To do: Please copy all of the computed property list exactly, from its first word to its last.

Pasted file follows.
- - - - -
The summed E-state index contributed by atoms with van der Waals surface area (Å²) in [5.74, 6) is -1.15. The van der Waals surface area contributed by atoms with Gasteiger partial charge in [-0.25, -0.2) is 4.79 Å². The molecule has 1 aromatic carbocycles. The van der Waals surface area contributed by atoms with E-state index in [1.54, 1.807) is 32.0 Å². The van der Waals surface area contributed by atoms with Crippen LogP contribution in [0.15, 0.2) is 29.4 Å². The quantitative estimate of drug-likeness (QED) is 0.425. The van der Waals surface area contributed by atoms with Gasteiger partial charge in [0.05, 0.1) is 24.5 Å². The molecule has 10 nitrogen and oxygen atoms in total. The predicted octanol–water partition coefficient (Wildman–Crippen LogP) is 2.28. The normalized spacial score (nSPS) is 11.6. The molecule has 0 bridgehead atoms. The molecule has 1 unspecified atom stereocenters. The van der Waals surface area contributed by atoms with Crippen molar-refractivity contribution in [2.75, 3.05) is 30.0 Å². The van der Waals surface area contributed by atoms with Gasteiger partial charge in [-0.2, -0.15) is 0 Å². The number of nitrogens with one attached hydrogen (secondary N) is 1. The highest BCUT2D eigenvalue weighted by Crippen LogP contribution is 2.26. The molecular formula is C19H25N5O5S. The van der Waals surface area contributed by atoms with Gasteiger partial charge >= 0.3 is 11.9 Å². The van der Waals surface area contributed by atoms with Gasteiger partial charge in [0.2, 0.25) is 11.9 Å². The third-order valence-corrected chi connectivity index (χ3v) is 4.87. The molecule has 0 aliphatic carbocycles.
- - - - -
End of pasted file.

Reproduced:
The summed E-state index contributed by atoms with van der Waals surface area (Å²) in [5.74, 6) is -1.15. The van der Waals surface area contributed by atoms with Gasteiger partial charge in [-0.25, -0.2) is 4.79 Å². The molecule has 1 aromatic carbocycles. The van der Waals surface area contributed by atoms with E-state index in [1.54, 1.807) is 32.0 Å². The van der Waals surface area contributed by atoms with Crippen LogP contribution in [0.15, 0.2) is 29.4 Å². The quantitative estimate of drug-likeness (QED) is 0.425. The van der Waals surface area contributed by atoms with Gasteiger partial charge in [0.05, 0.1) is 24.5 Å². The molecule has 10 nitrogen and oxygen atoms in total. The predicted octanol–water partition coefficient (Wildman–Crippen LogP) is 2.28. The normalized spacial score (nSPS) is 11.6. The molecule has 0 bridgehead atoms. The molecule has 1 unspecified atom stereocenters. The van der Waals surface area contributed by atoms with Crippen molar-refractivity contribution in [2.75, 3.05) is 30.0 Å². The van der Waals surface area contributed by atoms with Gasteiger partial charge in [-0.2, -0.15) is 0 Å². The number of nitrogens with one attached hydrogen (secondary N) is 1. The highest BCUT2D eigenvalue weighted by Crippen LogP contribution is 2.26. The molecular formula is C19H25N5O5S. The van der Waals surface area contributed by atoms with Gasteiger partial charge >= 0.3 is 11.9 Å². The van der Waals surface area contributed by atoms with Gasteiger partial charge in [0.2, 0.25) is 11.9 Å². The third-order valence-corrected chi connectivity index (χ3v) is 4.87. The molecule has 0 aliphatic carbocycles.